• By the war's end 241 German observation balloons had been shot down.


German "sausage" balloons and hangar

Zeppelin balloons: Germany's best known inflatables

Zeppelin pilot's hat badge.
Along with Germany's involvement in The Great War came the Zeppelin. With this, the Count von Zeppelin's dreams finally would be realized. His mammoth ships would carry their deadly cargo from far from behind the battles in France and bomb London itself. Initially, there was no defence to put against these raids. The Zeppelins would leave Germany at dusk and arrive over England by the cover of night. Cities could be easily spotted by their street lights and the bombs would be dropped. The Zeppelins would then turn for home and arrive before dawn.

Often English pilots would pursue the Zeppelins across the sky but they had little chance of catching them. The Zeppelins would be at a considerable altitude and the Zeppelin's cruising speed was often comparable to that of the aeroplane chasing it. To make matters worse, if a pilot did manage to catch up to the airship, the Zeppelins were bristling with machine guns.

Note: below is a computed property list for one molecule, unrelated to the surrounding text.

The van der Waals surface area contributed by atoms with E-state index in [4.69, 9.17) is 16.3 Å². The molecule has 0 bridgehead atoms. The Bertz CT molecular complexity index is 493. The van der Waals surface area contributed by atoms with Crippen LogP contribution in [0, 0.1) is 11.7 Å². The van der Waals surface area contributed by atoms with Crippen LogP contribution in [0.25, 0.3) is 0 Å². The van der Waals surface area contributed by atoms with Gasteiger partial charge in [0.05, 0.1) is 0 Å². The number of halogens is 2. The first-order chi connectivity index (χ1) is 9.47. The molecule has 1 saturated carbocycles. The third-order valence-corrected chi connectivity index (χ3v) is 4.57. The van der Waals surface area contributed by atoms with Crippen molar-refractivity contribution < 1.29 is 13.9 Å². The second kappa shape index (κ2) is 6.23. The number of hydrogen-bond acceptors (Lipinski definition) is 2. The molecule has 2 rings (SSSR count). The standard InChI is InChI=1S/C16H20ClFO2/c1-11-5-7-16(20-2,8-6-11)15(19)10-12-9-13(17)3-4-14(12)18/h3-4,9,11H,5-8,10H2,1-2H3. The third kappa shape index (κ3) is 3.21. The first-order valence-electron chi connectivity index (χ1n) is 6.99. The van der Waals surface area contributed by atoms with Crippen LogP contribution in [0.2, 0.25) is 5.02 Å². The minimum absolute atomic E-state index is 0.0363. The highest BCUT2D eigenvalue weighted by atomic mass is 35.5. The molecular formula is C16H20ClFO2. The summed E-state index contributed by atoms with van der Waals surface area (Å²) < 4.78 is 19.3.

Only later in the war did the tide turn against the Zeppelins. New planes with more powerful engines were built that could catch the midnight marauders. These new planes also carried a new weapon that would exploit the Zeppelins Achilles' heel: incendiary ammunition. Bullets laced with phosphorus would burn with a hot flame that could easily set the massive volume of hydrogen aflame. When a Zeppelin burned, eye witnesses said that it would light the night sky.

The Germans tried to counter this by making new high-flying, super light weight Zeppelins called "Height Climbers" and by painting the undersides black. The idea was that if a Zeppelin could fly high enough, it could exceed the operational altitude of the British planes and its black underside would be less likely to be spotted against the night sky. These were both good ideas, but by then, the time of the Zeppelin as a military front-line weapon was over.  


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Digger History:  an unofficial history of the Australian & New Zealand Armed Forces